Stamps bearing the Queen’s image remain valid, say Royal Mail

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Stamps bearing the image of the Queen will remain valid following her death, Royal Mail has confirmed.

Regular stamps with the Queen’s image will remain valid until the end of January 2023.

“Following the passing of HM Queen Elizabeth II, Royal Mail has confirmed that stamps bearing the image of Her Majesty Queen Elizabeth II remain valid for use,” a Royal Mail statement begins.

“These include definitive stamps – regular ‘everyday’ stamps – and special stamps.”

It continues: “As previously announced, following the introduction of barcodes to everyday stamps, these stamps remain valid until the end of January 2023.

“All special stamps that have already been announced will be issued, although the launch dates of some may change.”

The statement added that Royal Mail post boxes would remain the same.

“In line with past practice, following the death of a monarch all existing post boxes will remain unchanged,” it adds.

“Post boxes already in production or being prepared for installation will also retain the insignia of Queen Elizabeth II.”

Royal Mail said that a gallery of stamps featuring the Queen is available on its website.

The statement added: “No further announcements on stamps will be made before the funeral, and then only at the appropriate time, after consultation with Buckingham Palace.”

The new King will eventually feature on British stamps, and others around the Commonwealth.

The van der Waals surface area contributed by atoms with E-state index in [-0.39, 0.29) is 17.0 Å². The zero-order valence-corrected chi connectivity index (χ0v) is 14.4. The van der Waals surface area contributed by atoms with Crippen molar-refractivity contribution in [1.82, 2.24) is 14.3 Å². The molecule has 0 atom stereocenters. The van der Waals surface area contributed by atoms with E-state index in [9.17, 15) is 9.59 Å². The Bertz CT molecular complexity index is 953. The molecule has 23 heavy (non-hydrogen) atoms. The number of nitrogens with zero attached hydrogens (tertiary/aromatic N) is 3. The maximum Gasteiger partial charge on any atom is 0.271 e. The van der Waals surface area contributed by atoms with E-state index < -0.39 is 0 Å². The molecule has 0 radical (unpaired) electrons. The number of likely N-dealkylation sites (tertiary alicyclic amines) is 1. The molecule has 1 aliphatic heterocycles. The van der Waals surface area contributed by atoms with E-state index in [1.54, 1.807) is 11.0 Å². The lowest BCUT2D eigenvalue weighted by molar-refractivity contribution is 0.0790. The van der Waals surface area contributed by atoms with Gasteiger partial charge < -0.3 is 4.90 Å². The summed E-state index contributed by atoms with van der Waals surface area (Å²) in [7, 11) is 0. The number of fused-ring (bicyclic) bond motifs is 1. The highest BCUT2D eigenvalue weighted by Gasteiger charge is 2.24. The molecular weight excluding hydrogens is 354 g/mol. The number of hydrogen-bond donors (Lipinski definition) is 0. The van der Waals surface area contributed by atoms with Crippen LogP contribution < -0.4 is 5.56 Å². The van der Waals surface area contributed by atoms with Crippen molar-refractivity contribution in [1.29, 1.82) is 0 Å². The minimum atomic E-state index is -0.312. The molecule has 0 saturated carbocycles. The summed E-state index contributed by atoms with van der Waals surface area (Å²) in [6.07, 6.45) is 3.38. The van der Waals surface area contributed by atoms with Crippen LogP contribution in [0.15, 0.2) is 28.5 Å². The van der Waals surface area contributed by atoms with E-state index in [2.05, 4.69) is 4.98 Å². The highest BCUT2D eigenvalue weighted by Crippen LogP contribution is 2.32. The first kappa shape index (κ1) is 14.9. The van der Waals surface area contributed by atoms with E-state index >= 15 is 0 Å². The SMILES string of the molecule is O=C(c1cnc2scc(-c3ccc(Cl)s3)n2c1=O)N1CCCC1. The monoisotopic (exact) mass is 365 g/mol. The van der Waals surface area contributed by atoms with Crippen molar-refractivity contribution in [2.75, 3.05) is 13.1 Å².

He may have already sat for such sculptures or portraits, and he will again have to approve the designs.

The Queen being shown stamp cutting and finishing machines during a visit to International Security Printers to view their work on specialist postage stamps (Richard Stonehouse/PA)
The Queen being shown stamp cutting and finishing machines during a visit to International Security Printers to view their work on specialist postage stamps (Richard Stonehouse/PA)

For her first stamps as monarch, the Queen was photographed by Dorothy Wilding three weeks after acceding to the throne and again around two months later, finally approving the image in May 1952.

This portrait from 1952 was replaced in 1967 by the famous sculptured head by Arnold Machin, accompanied by the tiny cameo silhouette of the Queen.

Elsewhere, the Royal Mint said it was unable to provide new information on the possible production of new coins, however.

It issued a statement on Thursday in which Anne Jessopp, chief executive officer at the Royal Mint, said: “On behalf of everyone at the Royal Mint, I would like to extend our heartfelt sympathy to the Royal Family at this extraordinarily sad time.

“Queen Elizabeth II ruled with heart and devotion, and will be dearly missed by all of us at the Royal Mint and by millions of people around the world.

“The Royal Mint worked with Her Late Majesty throughout her reign – detailing her journey from new Queen to respected head of state across five coin portraits, and ensuring each new UK coin received her personal seal of approval.

“The remarkable legacy of Britain’s longest serving monarch will live on for many years to come.”

Current Royal Mint coins and Bank of England banknotes remain legal tender.

The Bank of England said a further announcement regarding existing Bank of England banknotes will be made once the period of mourning has been observed.

Follow the latest updates as the world pays tribute to Queen Elizabeth II

Additional reporting by PA